With increasing concerns raised by climate change, understanding biological processes within cocoa (Theobroma cacao L.) agroforest (CAF) and fallow systems is a prerequisite for developing actions related to emission reduction in the shifting agricultural landscape of Cameroon. Carbon (C) stocks and accretion were assessed and modeled in various C components (large trees, small trees, dead wood, litter, roots, soil, and total C) of fallow and CAF systems along a 50-year chronosequence. Several functions were empirically fitted to a time series of C stocks. Large tree, soil, and total C stocks were best described by a logistic growth function while that for small trees by a rational quadratic function. The best-fitted functions explained 72–96 % of C stock accumulation over time. Two metrics describing C stock accretion were derived from these functions: the point of maximum C growth and the C growth coefficient (GC). The rate of maximum growth of total C stock was reached after 12–13 years in both fallow and CAF, with maximum GCs of 6.9 and 6.3 Mg C ha−1 year−1, respectively. Over the 50-year period, the GCs of total C stocks varied between 0.2 and 6.9 Mg C ha−1 year−1, with quick accumulation within the first decade that then slowed until it levelled off after 45 years. Over a period of about 30 years, both systems sequestered a total of ~200 Mg C ha−1. This indicates that cocoa agroforests, a main source of income for local populations, can also provide significant climate change mitigation services.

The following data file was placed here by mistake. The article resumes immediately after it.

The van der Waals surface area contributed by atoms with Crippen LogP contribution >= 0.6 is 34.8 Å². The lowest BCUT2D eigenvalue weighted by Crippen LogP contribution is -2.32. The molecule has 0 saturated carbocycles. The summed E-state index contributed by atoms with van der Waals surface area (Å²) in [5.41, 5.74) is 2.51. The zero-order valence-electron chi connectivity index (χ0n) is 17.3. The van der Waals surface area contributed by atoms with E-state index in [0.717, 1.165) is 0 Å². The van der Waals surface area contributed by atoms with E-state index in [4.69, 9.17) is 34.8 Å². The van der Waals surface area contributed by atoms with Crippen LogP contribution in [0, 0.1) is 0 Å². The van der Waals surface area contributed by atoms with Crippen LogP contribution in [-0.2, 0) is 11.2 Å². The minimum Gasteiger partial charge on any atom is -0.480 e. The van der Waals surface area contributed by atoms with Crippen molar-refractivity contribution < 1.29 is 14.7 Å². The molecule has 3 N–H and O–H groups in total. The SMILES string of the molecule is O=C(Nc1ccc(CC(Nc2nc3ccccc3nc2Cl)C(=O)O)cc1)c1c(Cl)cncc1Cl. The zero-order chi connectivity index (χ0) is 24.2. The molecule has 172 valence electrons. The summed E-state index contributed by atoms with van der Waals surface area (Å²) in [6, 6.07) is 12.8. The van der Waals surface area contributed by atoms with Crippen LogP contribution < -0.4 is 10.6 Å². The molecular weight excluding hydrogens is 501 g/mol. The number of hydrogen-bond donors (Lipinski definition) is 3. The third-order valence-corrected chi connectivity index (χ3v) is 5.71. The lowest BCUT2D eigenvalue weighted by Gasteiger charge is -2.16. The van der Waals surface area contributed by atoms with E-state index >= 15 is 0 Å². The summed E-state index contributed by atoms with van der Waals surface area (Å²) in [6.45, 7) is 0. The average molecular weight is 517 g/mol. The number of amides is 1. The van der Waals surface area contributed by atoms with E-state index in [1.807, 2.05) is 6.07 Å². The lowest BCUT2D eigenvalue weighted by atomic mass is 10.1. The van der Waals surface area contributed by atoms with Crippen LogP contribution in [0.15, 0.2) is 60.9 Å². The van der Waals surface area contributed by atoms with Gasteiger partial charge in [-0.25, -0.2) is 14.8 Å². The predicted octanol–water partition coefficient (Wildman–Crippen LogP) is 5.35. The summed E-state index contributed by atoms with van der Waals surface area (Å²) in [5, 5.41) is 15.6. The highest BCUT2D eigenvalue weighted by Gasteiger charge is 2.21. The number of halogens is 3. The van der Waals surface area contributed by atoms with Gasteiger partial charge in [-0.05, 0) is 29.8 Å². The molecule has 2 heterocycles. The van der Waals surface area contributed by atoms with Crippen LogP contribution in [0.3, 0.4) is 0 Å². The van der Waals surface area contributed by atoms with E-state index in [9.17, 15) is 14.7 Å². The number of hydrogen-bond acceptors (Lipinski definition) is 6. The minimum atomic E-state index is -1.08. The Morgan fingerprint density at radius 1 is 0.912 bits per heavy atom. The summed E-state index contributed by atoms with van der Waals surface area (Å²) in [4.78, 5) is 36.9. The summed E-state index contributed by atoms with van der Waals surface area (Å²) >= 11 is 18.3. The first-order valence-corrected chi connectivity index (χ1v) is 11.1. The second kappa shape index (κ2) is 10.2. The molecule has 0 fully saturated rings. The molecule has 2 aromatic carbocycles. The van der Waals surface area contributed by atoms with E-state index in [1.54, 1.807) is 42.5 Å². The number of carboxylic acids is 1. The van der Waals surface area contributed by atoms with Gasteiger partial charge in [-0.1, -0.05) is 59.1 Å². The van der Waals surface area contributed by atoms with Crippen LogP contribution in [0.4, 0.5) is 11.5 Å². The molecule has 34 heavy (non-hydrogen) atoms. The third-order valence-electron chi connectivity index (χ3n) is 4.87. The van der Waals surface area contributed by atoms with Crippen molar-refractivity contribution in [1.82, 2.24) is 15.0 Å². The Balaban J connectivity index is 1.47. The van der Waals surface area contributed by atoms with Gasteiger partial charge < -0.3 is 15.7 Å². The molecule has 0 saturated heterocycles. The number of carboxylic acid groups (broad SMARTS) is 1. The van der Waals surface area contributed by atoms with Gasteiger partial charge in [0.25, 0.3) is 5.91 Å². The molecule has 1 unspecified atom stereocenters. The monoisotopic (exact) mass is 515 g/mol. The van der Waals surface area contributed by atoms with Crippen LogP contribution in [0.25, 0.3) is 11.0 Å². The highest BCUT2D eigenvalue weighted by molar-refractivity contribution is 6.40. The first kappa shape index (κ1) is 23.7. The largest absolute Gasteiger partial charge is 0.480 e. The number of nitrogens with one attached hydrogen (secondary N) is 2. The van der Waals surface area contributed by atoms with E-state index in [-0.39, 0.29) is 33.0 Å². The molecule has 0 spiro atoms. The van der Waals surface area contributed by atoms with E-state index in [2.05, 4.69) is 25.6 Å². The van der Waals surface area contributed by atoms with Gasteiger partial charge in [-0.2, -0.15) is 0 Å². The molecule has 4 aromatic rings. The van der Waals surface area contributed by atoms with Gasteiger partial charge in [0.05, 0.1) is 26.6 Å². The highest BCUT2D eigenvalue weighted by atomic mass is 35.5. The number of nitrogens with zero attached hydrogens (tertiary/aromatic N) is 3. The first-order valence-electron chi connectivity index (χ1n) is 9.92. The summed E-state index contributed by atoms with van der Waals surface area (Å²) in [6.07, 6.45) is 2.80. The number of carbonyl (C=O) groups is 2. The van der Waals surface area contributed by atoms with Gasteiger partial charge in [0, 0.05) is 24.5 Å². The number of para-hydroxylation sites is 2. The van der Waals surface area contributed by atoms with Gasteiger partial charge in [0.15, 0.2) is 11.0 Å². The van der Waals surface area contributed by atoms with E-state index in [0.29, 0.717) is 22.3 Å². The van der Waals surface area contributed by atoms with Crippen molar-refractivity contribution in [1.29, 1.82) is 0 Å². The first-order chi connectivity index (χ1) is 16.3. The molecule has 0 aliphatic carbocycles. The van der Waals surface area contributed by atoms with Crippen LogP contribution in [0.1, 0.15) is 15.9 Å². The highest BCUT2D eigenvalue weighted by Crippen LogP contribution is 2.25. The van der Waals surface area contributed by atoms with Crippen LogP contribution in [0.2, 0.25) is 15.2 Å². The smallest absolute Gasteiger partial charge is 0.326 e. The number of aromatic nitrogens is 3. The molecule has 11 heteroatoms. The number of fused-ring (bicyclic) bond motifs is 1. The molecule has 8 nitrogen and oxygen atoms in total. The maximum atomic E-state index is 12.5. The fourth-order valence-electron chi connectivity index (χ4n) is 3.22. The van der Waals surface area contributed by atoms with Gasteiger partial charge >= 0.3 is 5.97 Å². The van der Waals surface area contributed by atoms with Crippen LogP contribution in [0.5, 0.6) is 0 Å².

Authors: Silatsa, F.B.; Yemefack, M.; Ewane-Nonga, N.; Kemga, A.; Hanna, R.
Subjects: climate change, carbon stock, cocoa, agroforestry
Publication type: ISI, Journal Article, Publication